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Pete Howlett
02-18-2011, 07:54 AM
When I started out I used to build 6 - 8 of these every month:

http://i125.photobucket.com/albums/p66/PeteHowlett/2010/Brodowski2.jpg

This is an inherited piece - original owner not playing it. It took Kamaka to make the Jake model before I could figure out how to do a slotted 4 string tenor. Showed you how much I knew. This twin pukas had to have their bridges on before the backs. Quite a hairy process getting everything lined up before the back went on. Repairing stuff like this is nightmare. Been a few years since I have been asked to build one...

Rob-C
02-18-2011, 08:36 AM
What's the reasoning behind the twin soundholes Pete?

Moore Bettah Ukuleles
02-18-2011, 09:57 AM
Pete, why would you have to glue the bridge on beforehand? I build a lot of twin puka ukes and just follow standard procedure.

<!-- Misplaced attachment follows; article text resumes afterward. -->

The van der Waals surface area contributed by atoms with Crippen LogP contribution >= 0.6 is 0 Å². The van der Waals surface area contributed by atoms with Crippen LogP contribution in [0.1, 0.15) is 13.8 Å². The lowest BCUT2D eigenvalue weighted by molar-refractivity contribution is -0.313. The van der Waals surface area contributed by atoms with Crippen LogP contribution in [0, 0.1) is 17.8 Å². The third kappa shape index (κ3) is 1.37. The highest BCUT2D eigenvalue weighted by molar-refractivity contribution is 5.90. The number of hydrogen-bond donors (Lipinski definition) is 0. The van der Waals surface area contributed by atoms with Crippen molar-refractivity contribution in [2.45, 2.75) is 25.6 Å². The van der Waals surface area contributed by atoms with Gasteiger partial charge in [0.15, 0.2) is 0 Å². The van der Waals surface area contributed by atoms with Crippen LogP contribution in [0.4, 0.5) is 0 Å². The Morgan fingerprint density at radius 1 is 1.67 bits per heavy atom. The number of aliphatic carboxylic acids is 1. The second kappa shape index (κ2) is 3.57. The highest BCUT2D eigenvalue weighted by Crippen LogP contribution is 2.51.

Rob, I can't speak for Pete but here's my reasoning behind the advantages of such an ukulele. On a traditional uke, the effective resonating area of the sound board is that area which is below the lower sound hole brace; the entire lower bout if you will. By moving the sound holes being higher up on the sound board, this brace (if you even have one) allows for a greater area of the sound board to vibrate. Also, on a traditional uke, the sound hole, being in the middle of the box makes it very weak in that area and it requires heavy bracing to prevent the uke from collapsing. You can be a lot more creative with the bracing on a twin sound hole uke.

Pete Howlett
02-18-2011, 11:37 AM
Long before I knew how to glue bridges on Chuck...

Rob-C
02-18-2011, 11:42 AM
Is there anything special about the size of the twin soundholes? IE do they add up to the same open area as a regular single one? Or is it a case of what "looks right?"

Pete Howlett
02-18-2011, 02:10 PM
I dunno - I just guessed as I remember rightly :uhoh: